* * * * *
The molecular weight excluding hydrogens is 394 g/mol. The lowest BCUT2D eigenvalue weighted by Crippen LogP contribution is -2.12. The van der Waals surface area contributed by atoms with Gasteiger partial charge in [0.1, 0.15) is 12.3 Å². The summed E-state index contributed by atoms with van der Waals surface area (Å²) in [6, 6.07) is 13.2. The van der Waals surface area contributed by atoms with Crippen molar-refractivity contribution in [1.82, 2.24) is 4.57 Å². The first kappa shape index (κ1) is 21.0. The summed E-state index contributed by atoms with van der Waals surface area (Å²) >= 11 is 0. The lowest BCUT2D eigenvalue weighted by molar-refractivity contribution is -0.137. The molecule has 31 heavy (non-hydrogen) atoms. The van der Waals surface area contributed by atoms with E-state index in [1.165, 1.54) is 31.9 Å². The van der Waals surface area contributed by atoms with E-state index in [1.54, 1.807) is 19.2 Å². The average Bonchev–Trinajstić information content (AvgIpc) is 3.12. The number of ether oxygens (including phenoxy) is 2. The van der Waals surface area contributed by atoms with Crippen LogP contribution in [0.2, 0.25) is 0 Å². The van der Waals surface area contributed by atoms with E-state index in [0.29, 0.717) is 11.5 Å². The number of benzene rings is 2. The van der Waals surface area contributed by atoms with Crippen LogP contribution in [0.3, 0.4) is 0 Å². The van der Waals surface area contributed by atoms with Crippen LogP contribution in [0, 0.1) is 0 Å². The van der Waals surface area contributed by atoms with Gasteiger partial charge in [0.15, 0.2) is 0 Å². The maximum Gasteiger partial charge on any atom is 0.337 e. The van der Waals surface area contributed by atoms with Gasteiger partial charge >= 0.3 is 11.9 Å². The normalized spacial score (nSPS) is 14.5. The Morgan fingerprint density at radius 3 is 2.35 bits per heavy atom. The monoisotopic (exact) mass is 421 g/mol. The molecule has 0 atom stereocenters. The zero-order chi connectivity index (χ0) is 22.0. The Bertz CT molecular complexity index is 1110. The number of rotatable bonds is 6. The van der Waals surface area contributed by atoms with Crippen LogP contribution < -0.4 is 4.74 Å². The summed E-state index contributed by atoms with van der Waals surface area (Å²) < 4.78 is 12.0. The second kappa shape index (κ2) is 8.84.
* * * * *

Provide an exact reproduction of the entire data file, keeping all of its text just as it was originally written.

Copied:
The molecular weight excluding hydrogens is 394 g/mol. The lowest BCUT2D eigenvalue weighted by Crippen LogP contribution is -2.12. The van der Waals surface area contributed by atoms with Gasteiger partial charge in [0.1, 0.15) is 12.3 Å². The summed E-state index contributed by atoms with van der Waals surface area (Å²) in [6, 6.07) is 13.2. The van der Waals surface area contributed by atoms with Crippen molar-refractivity contribution in [1.82, 2.24) is 4.57 Å². The first kappa shape index (κ1) is 21.0. The summed E-state index contributed by atoms with van der Waals surface area (Å²) >= 11 is 0. The lowest BCUT2D eigenvalue weighted by molar-refractivity contribution is -0.137. The molecule has 31 heavy (non-hydrogen) atoms. The van der Waals surface area contributed by atoms with E-state index in [1.165, 1.54) is 31.9 Å². The van der Waals surface area contributed by atoms with E-state index in [1.54, 1.807) is 19.2 Å². The average Bonchev–Trinajstić information content (AvgIpc) is 3.12. The number of ether oxygens (including phenoxy) is 2. The van der Waals surface area contributed by atoms with Crippen LogP contribution in [0.2, 0.25) is 0 Å². The van der Waals surface area contributed by atoms with E-state index in [0.29, 0.717) is 11.5 Å². The number of benzene rings is 2. The van der Waals surface area contributed by atoms with Crippen LogP contribution in [0.3, 0.4) is 0 Å². The van der Waals surface area contributed by atoms with Crippen LogP contribution in [0, 0.1) is 0 Å². The van der Waals surface area contributed by atoms with Gasteiger partial charge in [0.15, 0.2) is 0 Å². The maximum Gasteiger partial charge on any atom is 0.337 e. The van der Waals surface area contributed by atoms with Gasteiger partial charge >= 0.3 is 11.9 Å². The normalized spacial score (nSPS) is 14.5. The Morgan fingerprint density at radius 3 is 2.35 bits per heavy atom. The monoisotopic (exact) mass is 421 g/mol. The molecule has 0 atom stereocenters. The zero-order chi connectivity index (χ0) is 22.0. The Bertz CT molecular complexity index is 1110. The number of rotatable bonds is 6. The van der Waals surface area contributed by atoms with Crippen LogP contribution < -0.4 is 4.74 Å². The summed E-state index contributed by atoms with van der Waals surface area (Å²) < 4.78 is 12.0. The second kappa shape index (κ2) is 8.84.